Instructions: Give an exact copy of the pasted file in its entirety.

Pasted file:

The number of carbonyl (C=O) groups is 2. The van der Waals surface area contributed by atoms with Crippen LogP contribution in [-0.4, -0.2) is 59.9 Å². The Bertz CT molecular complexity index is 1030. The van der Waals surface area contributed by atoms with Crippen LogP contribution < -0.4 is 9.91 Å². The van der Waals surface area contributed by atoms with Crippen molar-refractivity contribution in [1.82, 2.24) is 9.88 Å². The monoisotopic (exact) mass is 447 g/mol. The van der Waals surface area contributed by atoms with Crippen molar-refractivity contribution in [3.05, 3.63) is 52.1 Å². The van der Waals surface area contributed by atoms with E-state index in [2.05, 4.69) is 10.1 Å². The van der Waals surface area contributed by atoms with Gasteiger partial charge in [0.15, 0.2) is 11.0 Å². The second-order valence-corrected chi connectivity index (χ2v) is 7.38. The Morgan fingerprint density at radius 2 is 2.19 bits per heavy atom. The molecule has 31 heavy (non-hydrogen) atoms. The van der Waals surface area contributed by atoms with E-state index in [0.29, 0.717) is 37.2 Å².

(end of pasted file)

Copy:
The number of carbonyl (C=O) groups is 2. The van der Waals surface area contributed by atoms with Crippen LogP contribution in [-0.4, -0.2) is 59.9 Å². The Bertz CT molecular complexity index is 1030. The van der Waals surface area contributed by atoms with Crippen LogP contribution < -0.4 is 9.91 Å². The van der Waals surface area contributed by atoms with Crippen molar-refractivity contribution in [1.82, 2.24) is 9.88 Å². The monoisotopic (exact) mass is 447 g/mol. The van der Waals surface area contributed by atoms with Crippen molar-refractivity contribution in [3.05, 3.63) is 52.1 Å². The van der Waals surface area contributed by atoms with E-state index in [2.05, 4.69) is 10.1 Å². The van der Waals surface area contributed by atoms with Gasteiger partial charge in [0.15, 0.2) is 11.0 Å². The second-order valence-corrected chi connectivity index (χ2v) is 7.38. The Morgan fingerprint density at radius 2 is 2.19 bits per heavy atom. The molecule has 31 heavy (non-hydrogen) atoms. The van der Waals surface area contributed by atoms with E-state index in [0.29, 0.717) is 37.2 Å².